February 4, 2020 | Andrew Stead
  • Don’t judge me by my success, judge me by how many times I fell down and got back up again ― Nelson Mandela


    South African revolutionary and politician, Nelson Mandela, certainly failed many times in his fight again apartheid.He spent 27 years in prison, but that wasn’t enough to break him.

    Hadn’t he had resilience and perseverance, perhaps apartheid would have lasted longer and our world would have felt less free.

    For sure, the single best way to avoid failure is inertia. When we’re paralyzed by our fear of failure, it’s just a lot easier to avoid every risky situation.

    Inertia means we won’t leave the job we hate because it’s easier to deal with our existing terrible boss rather than a new one; we won’t start dating again because we don’t want to get hurt; we won’t follow our dream for that fear of “what if I fail?”

    Guess what? You’ll fail, you’ll get hurt, and that’s amazing!

    I’m proud to list many of my own personal failures. Getting fired from my own business. Relationship failures. My inability to do a hand-stand are all up there!

    But guess what else? We learn to go back and fight for what we want, wiser and stronger. 

    How? Resilience is the super power we all need when things get gloomy and dark.

    And here are my secret ingredients to achieve the Resilience we need    

  • 1. Self-Awareness

    Self-awareness has been proven to be one of the key elements of resilience (Sharp, Jennings, 2015).  Listen to yourself, know your triggers and your weaknesses. Learn how to recognise your strengths and capacities.     

  • 2. Be Proactive

    Events in life can either crush you or make you change for the better. The way we react to the traumatic events happening in our life defines our ability to jump back in and be successful. Science demonstrates how what doesn’t kill you really can make us stronger (Bonanno and Mancini, 2008). So we can actively use that potential to thrive.

  • 3. Acceptance

    Failure and change are unequivocal parts of life. The quicker we accept them, the easier it is to keep going and achieve the goals we aspire to. A study on young adults and children demonstrated how acceptance is fundamental to achieve resilience (Karapurakkel et al., 2015)

  • 4. Flexibility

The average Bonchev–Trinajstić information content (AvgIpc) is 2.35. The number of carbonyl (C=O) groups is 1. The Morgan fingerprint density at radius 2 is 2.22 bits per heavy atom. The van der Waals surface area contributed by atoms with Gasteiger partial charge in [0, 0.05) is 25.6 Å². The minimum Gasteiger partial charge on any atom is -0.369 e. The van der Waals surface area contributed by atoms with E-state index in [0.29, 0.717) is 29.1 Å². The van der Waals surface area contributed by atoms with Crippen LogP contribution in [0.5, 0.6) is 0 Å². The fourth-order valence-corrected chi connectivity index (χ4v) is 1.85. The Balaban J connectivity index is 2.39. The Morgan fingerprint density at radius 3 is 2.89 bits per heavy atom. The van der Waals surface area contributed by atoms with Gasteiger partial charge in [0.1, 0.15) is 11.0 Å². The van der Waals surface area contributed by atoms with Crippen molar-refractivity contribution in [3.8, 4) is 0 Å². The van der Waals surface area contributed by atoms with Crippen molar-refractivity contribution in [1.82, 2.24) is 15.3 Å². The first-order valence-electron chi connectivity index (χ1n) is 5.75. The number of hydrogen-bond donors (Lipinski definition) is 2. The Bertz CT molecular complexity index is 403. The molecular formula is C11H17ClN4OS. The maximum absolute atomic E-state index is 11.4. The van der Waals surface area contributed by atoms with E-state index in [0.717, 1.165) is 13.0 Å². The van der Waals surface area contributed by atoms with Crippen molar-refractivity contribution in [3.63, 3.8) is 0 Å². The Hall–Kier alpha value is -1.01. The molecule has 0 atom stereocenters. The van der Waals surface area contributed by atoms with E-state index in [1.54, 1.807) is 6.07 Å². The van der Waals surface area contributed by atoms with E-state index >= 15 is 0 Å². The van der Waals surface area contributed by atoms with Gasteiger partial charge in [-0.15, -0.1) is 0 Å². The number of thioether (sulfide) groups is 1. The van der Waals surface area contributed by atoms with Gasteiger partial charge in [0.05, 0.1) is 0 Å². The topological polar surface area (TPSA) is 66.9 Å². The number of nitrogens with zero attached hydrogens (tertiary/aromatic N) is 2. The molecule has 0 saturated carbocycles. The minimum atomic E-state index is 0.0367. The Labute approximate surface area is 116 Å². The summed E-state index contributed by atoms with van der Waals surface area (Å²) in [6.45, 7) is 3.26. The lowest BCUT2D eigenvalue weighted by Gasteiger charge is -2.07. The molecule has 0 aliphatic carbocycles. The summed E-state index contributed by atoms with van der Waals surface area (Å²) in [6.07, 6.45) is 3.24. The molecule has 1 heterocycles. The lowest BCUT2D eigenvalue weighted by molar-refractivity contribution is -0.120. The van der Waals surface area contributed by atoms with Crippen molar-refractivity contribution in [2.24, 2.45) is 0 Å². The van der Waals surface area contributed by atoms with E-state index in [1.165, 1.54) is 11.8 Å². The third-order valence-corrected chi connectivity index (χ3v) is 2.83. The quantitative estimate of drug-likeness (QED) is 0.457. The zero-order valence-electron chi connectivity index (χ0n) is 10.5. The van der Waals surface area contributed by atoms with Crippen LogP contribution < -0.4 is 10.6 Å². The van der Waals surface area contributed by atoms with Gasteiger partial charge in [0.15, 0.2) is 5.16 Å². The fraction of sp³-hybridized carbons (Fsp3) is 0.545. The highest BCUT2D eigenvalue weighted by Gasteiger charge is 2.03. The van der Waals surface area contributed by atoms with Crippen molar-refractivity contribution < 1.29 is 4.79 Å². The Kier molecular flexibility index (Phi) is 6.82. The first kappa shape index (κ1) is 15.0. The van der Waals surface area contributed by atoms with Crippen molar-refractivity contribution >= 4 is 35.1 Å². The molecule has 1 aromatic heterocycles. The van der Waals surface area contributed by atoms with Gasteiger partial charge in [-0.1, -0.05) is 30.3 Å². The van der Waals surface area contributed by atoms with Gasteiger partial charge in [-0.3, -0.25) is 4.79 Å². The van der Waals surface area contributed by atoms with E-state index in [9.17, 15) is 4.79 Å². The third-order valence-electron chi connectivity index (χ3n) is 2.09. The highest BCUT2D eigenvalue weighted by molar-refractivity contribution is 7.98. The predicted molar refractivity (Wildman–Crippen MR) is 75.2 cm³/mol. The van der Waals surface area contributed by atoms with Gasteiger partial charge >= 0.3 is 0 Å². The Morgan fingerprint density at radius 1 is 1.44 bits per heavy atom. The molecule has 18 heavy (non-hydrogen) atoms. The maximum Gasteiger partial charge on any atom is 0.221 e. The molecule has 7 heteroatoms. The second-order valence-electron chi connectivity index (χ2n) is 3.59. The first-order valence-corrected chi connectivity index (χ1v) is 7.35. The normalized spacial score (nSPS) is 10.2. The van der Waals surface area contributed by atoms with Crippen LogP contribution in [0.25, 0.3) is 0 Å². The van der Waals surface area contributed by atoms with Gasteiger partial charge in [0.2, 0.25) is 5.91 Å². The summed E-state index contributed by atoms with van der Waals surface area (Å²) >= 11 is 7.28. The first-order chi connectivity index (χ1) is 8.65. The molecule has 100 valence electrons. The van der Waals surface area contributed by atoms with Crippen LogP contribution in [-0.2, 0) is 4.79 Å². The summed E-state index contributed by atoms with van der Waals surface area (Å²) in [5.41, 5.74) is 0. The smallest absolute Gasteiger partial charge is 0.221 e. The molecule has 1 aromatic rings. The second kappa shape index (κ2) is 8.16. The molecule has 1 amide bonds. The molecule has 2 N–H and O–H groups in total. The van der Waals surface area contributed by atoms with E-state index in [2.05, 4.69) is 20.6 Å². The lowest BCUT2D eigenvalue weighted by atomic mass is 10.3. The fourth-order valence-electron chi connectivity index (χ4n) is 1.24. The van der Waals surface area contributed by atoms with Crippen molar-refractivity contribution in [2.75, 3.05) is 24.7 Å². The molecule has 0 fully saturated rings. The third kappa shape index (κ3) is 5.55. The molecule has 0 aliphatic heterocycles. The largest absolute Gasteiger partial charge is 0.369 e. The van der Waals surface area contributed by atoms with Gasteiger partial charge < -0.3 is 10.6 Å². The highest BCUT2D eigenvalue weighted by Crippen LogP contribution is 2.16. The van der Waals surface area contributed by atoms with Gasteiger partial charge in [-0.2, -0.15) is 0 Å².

Don’t confuse perseverance with obstinacy. Like I do! It’s okay to change your mind and it’s okay to change your plan. If the ideas you had in mind don’t end up working, don’t get upset or blame yourself. Let it go and move on.

  • 5. Breathe!

    Reboot your brain and shift your point of view by simply taking a breath. Find some time for yourself to practice mindfulness and meditation, and the effects on your brain will be extraordinary (Kwak et al., 2019). You don’t need to sit and meditate like a pro, just go for a walk, leave your phone at home, and enjoy the scenery!

  • EXTRA!

    Want to know the secret ingredient? Self-Esteem! Stay focused on your true values and always remember you’re worthy of great and fabulous things.

    You may also be surprised to know just how many celebrities and big personalities suffered low self-esteem for years before reaching success!

    Stephen King – one of the most famous authors of his time – got rejected 60 times before publishing his first short story. Jim Carrey and J.K. Rowling struggled financially before reaching global fame. Even Einstein struggled both in school and his career, well before becoming the very embodiment of intelligence itself.  

    Their secret? A giant dose of resilience and self-esteem!

    If you want to read more about successful stories of resilience read this article I wrote some time ago. [CLICK HERE]

    Now that you have the recipe for perfect resilience, it’s time to get cooking!

    Have a fantastic, resilient day,